Wednesday, October 12, 2016

Scary Mommy's Guide to Surviving the Holidays by Jill Smokler

As of this writing, there are only 73 days until Christmas. 73 days! I can hardly believe that, but it seems to arrive more quickly every year so I suppose I had better get ready. I've had Scary Mommy's Guide to Surviving the Holidays by Jill Smokler for over a year now, but I didn't have time to read it before the holidays last year and I wanted to save it until it felt a little more relevant...and until it felt a little cooler outside. This book is a collection of essays compiled by Jill Smokler, creator of Scary Mommy, a parenting blog followed by millions of parents that expresses in no uncertain terms that parenting doesn't have to be perfect. Scary Mommy's Guide to Surviving the Holidays takes us along with Jill and a few of her friends as we commiserate about all those little things that threaten to suck the fun out of the holiday season.

When I first started the book, I thought that it seemed like it might be a little too cynical for me. Sometimes our kids annoy us. That is just a fact of parenting, but some people can, at times, take that a bit far. This was the sentence that made me worry:

Getting through the holidays is no longer a matter of joy and celebration; it's a survival of the fittest.

I'm all for laughing at the way our kids make us crazy just to keep from crying, but I feared this was not going to be the book for me. But then I kept reading...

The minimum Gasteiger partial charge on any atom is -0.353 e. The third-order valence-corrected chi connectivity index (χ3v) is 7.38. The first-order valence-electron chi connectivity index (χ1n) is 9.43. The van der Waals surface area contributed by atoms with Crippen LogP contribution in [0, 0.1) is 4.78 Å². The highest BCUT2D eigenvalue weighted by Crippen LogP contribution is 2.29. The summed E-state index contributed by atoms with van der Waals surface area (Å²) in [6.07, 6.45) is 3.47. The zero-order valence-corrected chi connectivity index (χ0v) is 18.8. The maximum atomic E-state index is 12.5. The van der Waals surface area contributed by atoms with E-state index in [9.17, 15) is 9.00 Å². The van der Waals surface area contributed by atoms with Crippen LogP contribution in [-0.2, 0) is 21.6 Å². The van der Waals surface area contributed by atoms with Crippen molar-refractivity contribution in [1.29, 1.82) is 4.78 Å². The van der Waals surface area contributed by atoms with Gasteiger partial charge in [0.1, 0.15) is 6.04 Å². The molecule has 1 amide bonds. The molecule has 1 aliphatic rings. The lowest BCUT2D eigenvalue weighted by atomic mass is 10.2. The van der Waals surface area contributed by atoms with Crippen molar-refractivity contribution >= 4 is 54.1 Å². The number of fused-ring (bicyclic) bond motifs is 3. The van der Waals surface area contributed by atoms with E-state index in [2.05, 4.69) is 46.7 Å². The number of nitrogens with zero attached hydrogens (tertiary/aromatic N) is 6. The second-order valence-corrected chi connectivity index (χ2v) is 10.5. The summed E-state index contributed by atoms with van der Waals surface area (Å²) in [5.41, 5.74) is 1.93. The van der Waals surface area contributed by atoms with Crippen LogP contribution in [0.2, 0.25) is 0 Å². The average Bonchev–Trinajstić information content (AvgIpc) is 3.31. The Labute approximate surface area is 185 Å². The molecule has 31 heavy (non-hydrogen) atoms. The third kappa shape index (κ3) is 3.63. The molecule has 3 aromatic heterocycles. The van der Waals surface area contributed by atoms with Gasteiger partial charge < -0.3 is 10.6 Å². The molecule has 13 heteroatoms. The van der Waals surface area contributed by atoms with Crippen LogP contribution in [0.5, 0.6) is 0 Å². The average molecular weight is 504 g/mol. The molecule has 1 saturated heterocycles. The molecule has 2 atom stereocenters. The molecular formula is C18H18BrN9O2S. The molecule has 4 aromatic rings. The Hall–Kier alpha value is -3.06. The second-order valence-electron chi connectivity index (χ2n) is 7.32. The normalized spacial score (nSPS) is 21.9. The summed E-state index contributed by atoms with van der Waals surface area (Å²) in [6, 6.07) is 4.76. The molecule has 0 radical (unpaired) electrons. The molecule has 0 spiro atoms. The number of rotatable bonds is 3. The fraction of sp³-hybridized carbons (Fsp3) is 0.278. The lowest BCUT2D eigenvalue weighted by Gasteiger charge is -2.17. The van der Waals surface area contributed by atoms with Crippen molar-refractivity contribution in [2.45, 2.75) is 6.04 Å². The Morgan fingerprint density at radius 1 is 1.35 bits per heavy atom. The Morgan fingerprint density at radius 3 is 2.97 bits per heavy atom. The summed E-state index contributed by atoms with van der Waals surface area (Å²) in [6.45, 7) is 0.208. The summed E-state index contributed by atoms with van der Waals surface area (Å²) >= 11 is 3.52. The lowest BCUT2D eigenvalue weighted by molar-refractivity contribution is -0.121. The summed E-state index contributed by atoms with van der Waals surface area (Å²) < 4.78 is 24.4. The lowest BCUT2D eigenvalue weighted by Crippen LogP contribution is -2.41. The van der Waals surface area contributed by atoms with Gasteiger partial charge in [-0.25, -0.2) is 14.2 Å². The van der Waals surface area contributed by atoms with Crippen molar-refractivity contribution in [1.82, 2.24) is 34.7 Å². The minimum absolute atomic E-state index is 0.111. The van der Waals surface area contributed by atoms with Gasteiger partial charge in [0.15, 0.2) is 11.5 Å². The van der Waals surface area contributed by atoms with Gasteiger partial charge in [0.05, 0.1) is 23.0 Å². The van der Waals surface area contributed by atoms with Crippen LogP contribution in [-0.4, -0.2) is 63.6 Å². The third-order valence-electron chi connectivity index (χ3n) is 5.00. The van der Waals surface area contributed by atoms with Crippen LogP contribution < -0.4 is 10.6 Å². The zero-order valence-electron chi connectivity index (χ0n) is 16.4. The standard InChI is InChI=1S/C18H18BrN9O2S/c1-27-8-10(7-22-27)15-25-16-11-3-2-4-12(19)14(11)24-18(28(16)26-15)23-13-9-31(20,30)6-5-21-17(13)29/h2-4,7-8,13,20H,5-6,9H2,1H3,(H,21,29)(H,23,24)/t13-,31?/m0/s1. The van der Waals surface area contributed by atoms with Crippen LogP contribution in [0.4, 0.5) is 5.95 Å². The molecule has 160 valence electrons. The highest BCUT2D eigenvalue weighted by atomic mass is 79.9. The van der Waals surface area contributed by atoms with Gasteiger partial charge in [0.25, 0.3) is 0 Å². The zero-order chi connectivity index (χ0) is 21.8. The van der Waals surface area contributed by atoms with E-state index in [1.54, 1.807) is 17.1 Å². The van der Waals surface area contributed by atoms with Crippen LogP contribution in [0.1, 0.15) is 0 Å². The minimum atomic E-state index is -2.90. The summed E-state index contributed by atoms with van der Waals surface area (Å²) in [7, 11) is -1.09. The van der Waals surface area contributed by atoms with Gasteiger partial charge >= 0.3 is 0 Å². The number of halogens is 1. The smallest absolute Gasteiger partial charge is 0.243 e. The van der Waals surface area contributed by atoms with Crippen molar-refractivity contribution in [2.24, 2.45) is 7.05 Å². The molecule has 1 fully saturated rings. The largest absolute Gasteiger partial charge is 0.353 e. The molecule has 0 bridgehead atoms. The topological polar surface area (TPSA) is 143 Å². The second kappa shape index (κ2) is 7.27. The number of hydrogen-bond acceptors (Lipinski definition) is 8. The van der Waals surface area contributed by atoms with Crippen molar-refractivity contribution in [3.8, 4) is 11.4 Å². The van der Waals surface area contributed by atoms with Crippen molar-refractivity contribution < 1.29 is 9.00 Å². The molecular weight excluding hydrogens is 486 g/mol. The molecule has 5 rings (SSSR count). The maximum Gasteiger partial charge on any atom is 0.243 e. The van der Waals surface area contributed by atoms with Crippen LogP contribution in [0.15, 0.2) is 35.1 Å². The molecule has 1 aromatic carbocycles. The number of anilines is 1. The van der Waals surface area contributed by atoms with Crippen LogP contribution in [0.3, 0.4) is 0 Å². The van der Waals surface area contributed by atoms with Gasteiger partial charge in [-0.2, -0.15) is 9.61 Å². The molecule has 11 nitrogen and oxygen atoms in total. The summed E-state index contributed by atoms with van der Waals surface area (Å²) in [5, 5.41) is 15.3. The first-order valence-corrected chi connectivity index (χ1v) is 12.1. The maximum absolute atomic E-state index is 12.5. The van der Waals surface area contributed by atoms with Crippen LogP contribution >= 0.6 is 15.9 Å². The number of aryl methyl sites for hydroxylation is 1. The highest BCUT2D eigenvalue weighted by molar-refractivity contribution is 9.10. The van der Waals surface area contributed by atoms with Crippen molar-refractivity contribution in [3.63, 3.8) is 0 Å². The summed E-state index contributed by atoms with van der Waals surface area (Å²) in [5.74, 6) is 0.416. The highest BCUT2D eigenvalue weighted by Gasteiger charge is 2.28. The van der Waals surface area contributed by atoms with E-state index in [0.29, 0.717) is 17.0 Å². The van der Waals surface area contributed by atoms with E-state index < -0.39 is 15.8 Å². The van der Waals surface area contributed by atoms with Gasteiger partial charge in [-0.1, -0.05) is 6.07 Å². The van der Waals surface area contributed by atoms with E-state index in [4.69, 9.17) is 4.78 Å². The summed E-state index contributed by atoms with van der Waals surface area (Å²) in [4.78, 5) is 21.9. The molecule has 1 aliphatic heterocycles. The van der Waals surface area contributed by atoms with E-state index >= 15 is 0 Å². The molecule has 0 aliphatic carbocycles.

The first essay in the book is entitled Thanksgiving Etiquette Manifesto, by Leslie Marinelli. It begins with a recital of all the way she spends weeks "planning and preparing for the most highly anticipated meal of the year, only to have my Rockwellian dreams shattered in a matter of seconds by the arrival of my extended family." The essay goes on to provide a list of requirements for attending Thanksgiving Dinner. She knows that it will either make the day better, or people will get offended and not come. She is perfectly okay with either outcome.

This book is filled with hilarious essays to which we can all relate. From forgetting to thaw the Thanksgiving Turkey to a funny Dysfunctional Family Drinking Game; from hoping the kids will figure out that Santa is not real (I'm so on board with this!) to the torture that is the holiday card photo session. This book is also filled with great recipes that somehow still manage to be funny. And finally, there is also a great gift list for those parents you hate (glitter art kits and musical instruments).

One thing that I thought was absolutely wonderful about this book was something I found in the introduction. After years of hosting a very popular blog, Jill Smokler yearned for a way to help some of her readers, and others, who were in need. After a very short four day fundraising effort, she had raised $18,000 that would be used to purchase nearly four hundred Thanksgiving dinners for families in need. Suddenly, The Thanksgiving Project was born. It is now an official 501(c)(3) charity that has helped over four thousand families celebrate a holiday they otherwise couldn't have. This is an inspiring use of one's popularity.

This book was very funny and a very entertaining read. You really should read it and now is a perfect time. Not only is the holiday season upon us, but right now you can purchase the Kindle version for only 99 cents! You canNOT beat that!

I'll just leave you with these parting words:

Whether you are at the adults' table or the infamous kids' table, I wish you a very happy Thanksgiving. May you find the joy in the holiday no matter where you sit.

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